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Why you may need a co-creator more than you need a co-founder

Posted by Tasnim Ahmed

July 21, 2022    |     3-minute read (459 words)

Entrepreneurship conjures images of a satisfying work environment where you are your own boss, and there is nobody quizzing you about deadlines or details. Although it is portrayed as a utopia, entrepreneurship comes with its own challenges and trials. 

To achieve their dream of launching a startup, many entrepreneurs bring on a co-founder under the assumption that doing so is a safer bet than going solo. But the reality is that a co-creator may be more beneficial to a startup than a co-founder. Below we’ll delve further into this proposition, starting with a look at how entrepreneurs might otherwise find support for their venture.

Patrons



A patron could be anyone who has an interest in your business, such as friends, family or acquaintances, and who helps without an expectation of monetary compensation. Patrons may provide money, advice or networking connections, or give support just choosing to be your customer. By being in the right place at the right time, patrons function as a security net for aspiring entrepreneurs.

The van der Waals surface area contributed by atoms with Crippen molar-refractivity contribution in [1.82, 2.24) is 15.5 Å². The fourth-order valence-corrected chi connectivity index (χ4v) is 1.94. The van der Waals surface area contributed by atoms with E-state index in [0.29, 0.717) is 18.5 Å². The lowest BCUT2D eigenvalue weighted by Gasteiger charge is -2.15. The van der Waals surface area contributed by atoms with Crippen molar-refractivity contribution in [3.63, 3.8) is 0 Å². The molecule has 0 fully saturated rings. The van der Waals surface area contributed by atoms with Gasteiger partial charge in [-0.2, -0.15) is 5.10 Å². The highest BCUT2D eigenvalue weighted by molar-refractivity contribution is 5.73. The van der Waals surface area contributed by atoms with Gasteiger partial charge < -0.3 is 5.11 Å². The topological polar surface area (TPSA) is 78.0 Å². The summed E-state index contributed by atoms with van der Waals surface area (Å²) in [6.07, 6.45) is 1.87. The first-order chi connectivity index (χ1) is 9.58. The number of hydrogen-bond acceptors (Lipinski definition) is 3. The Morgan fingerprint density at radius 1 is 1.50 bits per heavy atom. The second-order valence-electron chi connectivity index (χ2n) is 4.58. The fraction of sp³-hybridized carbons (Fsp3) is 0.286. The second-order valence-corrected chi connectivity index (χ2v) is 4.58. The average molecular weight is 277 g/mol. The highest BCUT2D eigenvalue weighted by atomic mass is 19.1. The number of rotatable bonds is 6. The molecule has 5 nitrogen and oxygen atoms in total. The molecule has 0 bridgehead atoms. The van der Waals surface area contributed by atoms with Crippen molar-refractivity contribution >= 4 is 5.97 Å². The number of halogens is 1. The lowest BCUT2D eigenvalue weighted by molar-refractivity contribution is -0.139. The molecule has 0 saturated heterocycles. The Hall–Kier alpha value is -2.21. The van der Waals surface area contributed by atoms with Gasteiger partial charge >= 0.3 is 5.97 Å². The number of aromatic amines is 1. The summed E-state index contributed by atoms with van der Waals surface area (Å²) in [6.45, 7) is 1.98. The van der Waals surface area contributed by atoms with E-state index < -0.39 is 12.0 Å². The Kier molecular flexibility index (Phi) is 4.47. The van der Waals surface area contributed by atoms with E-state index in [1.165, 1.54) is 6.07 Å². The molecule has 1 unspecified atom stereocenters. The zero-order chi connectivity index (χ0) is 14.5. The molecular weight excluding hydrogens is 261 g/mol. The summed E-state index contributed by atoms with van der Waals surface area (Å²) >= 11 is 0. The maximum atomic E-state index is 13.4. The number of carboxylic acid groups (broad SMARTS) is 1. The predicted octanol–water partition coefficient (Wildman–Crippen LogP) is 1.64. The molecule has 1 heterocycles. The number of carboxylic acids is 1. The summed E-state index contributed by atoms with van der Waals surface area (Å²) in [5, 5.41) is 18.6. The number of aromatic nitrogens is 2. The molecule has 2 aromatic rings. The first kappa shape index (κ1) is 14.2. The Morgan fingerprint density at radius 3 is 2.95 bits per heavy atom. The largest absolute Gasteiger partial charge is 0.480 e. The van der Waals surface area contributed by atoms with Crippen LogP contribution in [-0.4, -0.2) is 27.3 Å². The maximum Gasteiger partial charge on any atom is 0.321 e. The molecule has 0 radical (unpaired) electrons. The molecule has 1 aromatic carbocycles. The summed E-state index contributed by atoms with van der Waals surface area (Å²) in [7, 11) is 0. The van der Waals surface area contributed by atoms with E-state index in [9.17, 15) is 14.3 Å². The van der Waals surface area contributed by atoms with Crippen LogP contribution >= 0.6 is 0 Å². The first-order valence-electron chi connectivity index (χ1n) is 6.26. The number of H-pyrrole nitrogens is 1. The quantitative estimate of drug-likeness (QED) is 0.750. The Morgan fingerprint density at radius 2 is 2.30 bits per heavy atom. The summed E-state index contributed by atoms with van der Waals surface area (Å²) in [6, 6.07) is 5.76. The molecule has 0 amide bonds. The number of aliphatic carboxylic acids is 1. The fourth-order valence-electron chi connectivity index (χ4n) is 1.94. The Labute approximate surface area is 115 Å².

Agreements



Not all entrepreneurs have connections who can provide the help they need. If cash flow is lagging, a business owner may decide to pool expertise by finding a company that complements their unique selling proposition. If an agreement is struck, the companies can benefit by tapping into each other’s USPs. For example, both entities could gain access to the other’s products without diluting their equity.

Employees



Founders who can afford to hire employees can forgo bringing on a co-founder. In this scenario, employees can function as pseudo-co founders without laying claim to the business’s equity or profit, and without the risk of a big showdown between founder and official co-founder that so often happens. 

Co-founder versus co-creator



Many industry experts, but not all, argue that co-founders are essential to win the battle of launching a successful business. However, as many as 43% of founders are compelled to buy out their co-founders over disagreements and power disputes, just to keep the business from imploding.

As an alternative to appointing a co-founder, the people providing entrepreneurial support (but not in a co-founder sense) — patrons, partners and employees — can act as co-creators and become the de facto team to help founders execute their vision. 

The possibility of founder and co-founder power struggles, creative differences and simmering resentments suggest that if you are thinking of going it alone, you need to surround yourself with a team that is in tune with you. All you expect is their support, not a co-founder who initially provides support but later expects you to bow to their whims.

Remember the messy, multibillion-dollar split between Mark Zuckerberg and Eduardo Saverin? Let that be a guiding light in deciding whether you need a co-founder or co-creator.

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